How the Bucs decide to deploy their defense could really impact how the Falcons offense operates. The addition of cornerback Darrelle Revis has really enhanced a Bucs secondary that was among the worst in the league in 2012. The past two weeks Falcons opponents have opted to bracket and double Falcons tight end Tony Gonzalez alongside Jones. Now with Jones out of the mix, it will mean Gonzalez will be the focus of the Falcons offense and opposing defense. The Bucs would be smart to try and have Revis shadow Gonzalez throughout the day whenever possible. But that will require the Bucs to ask to play Revis more inside. While Revis is capable, it will mean that the Bucs will have to make significant adjustments to their defense. If the Bucs choose to do that, a way the Falcons can attack him is by lining Gonzalez up as an inline tight end and trying to run directly at him. In the passing game, the Falcons can try to group their receivers in trips sets and try to create confusion in the Bucs secondary.

If not and the Bucs try a more traditional defense, it will feature a lot of using their safeties, Mark Barron and Dashon Goldson, against Gonzalez. The Bucs haven’t faced many top tight ends this year besides Jimmy Graham in Week 2. Graham proceeded to catch 10 passes for 179 yards and a touchdown, leading the Saints receivers. If that is the case, it’s clear that Gonzalez has the ability to exploit that matchup favorably for the Falcons offensive attack.

If Revis is shadowing Gonzalez, then it will leave the Falcons other receivers on islands against the Bucs lesser defensive backs. Starting cornerback Johnthan Banks has had his ups and downs this year as a rookie. But he could match up favorably against a receiver like Harry Douglas, who will be the de facto No. 1 receiver for the Falcons. Douglas isn’t very big, and Banks has good size to be an effective press corner. If the Bucs opt to employ Banks to try and press Douglas on the outside, then it will be hard for sixth-year wideout to get off the line of scrimmage and be effective. The Falcons could mitigate that some by putting Douglas mostly in the slot away from Banks, and against the smaller, less physical Leonard Johnson, the Bucs’ normal slot corner. If Revis is freed up from shadowing Gonzalez, then Douglas will be hard-pressed to get open against one of the league’s premier cornerbacks. The Falcons will try and find ways to feature Douglas with most of the defensive attention going towards Gonzalez. Douglas is at his best on shorter, quicker routes that are designed to get him in space and make us of his speed and explosiveness after the catch. The Falcons may try some screens with Douglas and shallow crossing patterns to try and feature this ability.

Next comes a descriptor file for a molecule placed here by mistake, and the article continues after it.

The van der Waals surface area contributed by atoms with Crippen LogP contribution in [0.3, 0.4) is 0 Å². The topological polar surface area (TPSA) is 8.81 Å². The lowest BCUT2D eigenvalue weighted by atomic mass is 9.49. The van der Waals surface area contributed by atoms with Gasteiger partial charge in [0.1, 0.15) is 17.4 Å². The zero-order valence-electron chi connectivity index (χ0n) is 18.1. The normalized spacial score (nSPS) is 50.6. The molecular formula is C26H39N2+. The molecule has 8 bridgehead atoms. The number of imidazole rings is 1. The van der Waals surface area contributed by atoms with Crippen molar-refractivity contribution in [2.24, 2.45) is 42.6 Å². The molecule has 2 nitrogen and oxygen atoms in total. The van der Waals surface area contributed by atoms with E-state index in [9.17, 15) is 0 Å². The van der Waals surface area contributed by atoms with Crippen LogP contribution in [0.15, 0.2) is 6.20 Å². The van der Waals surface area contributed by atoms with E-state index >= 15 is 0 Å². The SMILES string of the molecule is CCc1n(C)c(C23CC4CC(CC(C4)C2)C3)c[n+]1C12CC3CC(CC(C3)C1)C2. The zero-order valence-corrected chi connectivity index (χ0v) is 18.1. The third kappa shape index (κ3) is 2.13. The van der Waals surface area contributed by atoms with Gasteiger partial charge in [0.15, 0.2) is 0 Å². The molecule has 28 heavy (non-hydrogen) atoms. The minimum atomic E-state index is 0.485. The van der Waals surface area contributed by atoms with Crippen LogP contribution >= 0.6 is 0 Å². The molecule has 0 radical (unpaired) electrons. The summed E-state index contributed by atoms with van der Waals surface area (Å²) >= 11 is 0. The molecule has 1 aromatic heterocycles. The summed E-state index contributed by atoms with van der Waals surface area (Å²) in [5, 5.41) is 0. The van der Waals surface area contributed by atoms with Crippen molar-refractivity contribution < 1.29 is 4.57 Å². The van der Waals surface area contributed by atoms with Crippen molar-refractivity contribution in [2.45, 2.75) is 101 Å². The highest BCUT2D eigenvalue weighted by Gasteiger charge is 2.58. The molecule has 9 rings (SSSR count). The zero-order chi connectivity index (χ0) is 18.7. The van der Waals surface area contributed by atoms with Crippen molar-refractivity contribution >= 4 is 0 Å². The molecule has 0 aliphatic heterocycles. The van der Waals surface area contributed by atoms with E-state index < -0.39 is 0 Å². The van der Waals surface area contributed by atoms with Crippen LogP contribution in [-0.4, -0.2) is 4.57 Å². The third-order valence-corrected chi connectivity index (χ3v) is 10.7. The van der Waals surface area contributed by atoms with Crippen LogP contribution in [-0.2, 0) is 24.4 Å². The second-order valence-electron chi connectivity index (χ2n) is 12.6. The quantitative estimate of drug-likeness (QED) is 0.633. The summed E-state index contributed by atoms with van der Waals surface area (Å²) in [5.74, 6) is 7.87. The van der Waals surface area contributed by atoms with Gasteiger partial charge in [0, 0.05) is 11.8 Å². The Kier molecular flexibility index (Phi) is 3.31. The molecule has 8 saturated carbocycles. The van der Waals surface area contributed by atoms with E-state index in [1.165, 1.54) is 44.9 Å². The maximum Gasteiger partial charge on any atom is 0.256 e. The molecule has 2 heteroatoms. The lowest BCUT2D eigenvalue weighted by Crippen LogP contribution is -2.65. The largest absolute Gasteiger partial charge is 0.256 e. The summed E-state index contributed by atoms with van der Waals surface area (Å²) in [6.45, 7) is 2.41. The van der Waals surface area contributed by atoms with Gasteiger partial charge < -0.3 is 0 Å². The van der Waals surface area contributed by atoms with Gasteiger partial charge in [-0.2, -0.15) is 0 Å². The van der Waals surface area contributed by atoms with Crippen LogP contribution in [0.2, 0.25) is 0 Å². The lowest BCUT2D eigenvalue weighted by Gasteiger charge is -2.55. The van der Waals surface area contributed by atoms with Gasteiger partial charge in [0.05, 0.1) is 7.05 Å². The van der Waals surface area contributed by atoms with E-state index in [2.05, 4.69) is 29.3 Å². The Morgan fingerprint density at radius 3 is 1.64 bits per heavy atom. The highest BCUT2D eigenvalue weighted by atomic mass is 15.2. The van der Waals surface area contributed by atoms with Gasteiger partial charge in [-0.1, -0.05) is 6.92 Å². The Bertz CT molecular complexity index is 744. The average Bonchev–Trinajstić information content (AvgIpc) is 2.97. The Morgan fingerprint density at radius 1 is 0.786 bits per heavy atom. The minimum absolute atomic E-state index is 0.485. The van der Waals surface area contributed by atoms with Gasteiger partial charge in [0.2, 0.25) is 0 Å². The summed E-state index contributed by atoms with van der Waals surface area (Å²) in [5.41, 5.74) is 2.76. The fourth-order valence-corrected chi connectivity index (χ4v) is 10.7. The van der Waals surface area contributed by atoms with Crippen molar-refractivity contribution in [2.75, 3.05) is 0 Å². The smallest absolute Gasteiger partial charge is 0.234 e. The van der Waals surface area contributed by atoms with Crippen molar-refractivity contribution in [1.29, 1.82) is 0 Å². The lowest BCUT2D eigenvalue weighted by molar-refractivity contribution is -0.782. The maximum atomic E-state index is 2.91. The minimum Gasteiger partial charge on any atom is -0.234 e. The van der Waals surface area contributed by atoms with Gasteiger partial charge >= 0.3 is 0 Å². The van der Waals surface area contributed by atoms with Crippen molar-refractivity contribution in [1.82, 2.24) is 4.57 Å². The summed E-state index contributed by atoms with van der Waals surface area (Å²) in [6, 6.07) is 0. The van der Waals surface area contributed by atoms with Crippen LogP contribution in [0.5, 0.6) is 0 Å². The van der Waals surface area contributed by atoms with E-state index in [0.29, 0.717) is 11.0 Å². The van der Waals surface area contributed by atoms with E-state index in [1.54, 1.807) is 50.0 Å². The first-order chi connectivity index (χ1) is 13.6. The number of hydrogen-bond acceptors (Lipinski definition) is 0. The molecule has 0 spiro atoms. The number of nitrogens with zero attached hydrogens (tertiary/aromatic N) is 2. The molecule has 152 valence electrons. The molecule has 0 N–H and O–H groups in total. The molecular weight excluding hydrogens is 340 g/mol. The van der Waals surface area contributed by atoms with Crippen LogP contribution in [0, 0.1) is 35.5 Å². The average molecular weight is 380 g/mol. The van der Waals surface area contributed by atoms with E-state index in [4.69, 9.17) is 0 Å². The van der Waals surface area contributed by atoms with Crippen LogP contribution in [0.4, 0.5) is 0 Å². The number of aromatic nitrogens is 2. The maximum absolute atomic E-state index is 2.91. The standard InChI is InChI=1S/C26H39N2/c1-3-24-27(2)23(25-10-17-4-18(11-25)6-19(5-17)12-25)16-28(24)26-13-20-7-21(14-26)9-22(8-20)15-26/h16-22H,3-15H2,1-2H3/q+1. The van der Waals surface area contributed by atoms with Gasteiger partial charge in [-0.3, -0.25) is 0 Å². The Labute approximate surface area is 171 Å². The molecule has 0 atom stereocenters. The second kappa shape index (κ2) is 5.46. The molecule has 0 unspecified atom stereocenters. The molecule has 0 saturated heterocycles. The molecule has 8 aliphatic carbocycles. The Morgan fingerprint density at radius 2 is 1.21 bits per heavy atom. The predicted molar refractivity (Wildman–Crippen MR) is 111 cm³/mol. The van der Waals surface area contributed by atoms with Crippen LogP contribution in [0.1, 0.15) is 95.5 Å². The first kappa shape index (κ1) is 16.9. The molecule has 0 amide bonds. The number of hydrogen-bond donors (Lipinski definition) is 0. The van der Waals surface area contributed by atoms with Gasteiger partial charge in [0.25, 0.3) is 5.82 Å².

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Takeaways from Week 6

October 14th, 2013 Comments off
(AP Photo/Dave Martin)

Mike Smith (AP Photo)

I’ve heard a lot made about Mike Smith’s poor game management decisions over the past week in light of the Falcons disappointing 30-28 loss to the New York Jets last Monday.

I personally believe it’s overblown, although I’ve found that few agree with me as people have already made up their minds that Smitty is poor at managing the Falcons on gameday even when there is compelling evidence staring them in the face that says otherwise.